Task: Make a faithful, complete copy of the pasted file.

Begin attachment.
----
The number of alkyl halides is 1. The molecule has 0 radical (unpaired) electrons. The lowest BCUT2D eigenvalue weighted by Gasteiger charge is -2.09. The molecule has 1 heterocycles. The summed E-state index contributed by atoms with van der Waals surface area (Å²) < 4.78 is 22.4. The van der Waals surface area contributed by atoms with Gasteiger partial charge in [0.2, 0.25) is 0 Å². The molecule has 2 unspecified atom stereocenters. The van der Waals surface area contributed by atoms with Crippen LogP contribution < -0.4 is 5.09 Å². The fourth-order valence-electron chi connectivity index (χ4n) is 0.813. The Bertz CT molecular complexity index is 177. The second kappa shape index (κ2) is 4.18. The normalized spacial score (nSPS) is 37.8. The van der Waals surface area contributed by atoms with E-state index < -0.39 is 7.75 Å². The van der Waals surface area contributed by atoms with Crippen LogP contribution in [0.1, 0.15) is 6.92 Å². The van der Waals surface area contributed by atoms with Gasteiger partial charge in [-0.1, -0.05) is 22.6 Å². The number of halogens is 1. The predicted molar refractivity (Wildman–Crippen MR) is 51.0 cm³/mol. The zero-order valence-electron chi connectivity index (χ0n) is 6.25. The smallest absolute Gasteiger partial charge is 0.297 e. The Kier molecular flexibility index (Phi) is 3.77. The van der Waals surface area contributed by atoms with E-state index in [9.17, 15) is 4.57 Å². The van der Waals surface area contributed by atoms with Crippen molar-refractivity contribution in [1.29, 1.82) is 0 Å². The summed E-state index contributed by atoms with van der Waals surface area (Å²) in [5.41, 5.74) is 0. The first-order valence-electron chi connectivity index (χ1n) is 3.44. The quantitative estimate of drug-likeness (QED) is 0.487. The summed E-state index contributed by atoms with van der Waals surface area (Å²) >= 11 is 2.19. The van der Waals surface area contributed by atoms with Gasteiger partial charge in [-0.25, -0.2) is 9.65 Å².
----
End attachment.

The number of alkyl halides is 1. The molecule has 0 radical (unpaired) electrons. The lowest BCUT2D eigenvalue weighted by Gasteiger charge is -2.09. The molecule has 1 heterocycles. The summed E-state index contributed by atoms with van der Waals surface area (Å²) < 4.78 is 22.4. The van der Waals surface area contributed by atoms with Gasteiger partial charge in [0.2, 0.25) is 0 Å². The molecule has 2 unspecified atom stereocenters. The van der Waals surface area contributed by atoms with Crippen LogP contribution < -0.4 is 5.09 Å². The fourth-order valence-electron chi connectivity index (χ4n) is 0.813. The Bertz CT molecular complexity index is 177. The second kappa shape index (κ2) is 4.18. The normalized spacial score (nSPS) is 37.8. The van der Waals surface area contributed by atoms with E-state index < -0.39 is 7.75 Å². The van der Waals surface area contributed by atoms with Crippen LogP contribution in [0.1, 0.15) is 6.92 Å². The van der Waals surface area contributed by atoms with Gasteiger partial charge in [-0.1, -0.05) is 22.6 Å². The number of halogens is 1. The predicted molar refractivity (Wildman–Crippen MR) is 51.0 cm³/mol. The zero-order valence-electron chi connectivity index (χ0n) is 6.25. The smallest absolute Gasteiger partial charge is 0.297 e. The Kier molecular flexibility index (Phi) is 3.77. The van der Waals surface area contributed by atoms with E-state index in [9.17, 15) is 4.57 Å². The van der Waals surface area contributed by atoms with Crippen molar-refractivity contribution in [1.29, 1.82) is 0 Å². The summed E-state index contributed by atoms with van der Waals surface area (Å²) in [5.41, 5.74) is 0. The first-order valence-electron chi connectivity index (χ1n) is 3.44. The quantitative estimate of drug-likeness (QED) is 0.487. The summed E-state index contributed by atoms with van der Waals surface area (Å²) >= 11 is 2.19. The van der Waals surface area contributed by atoms with Gasteiger partial charge in [-0.25, -0.2) is 9.65 Å².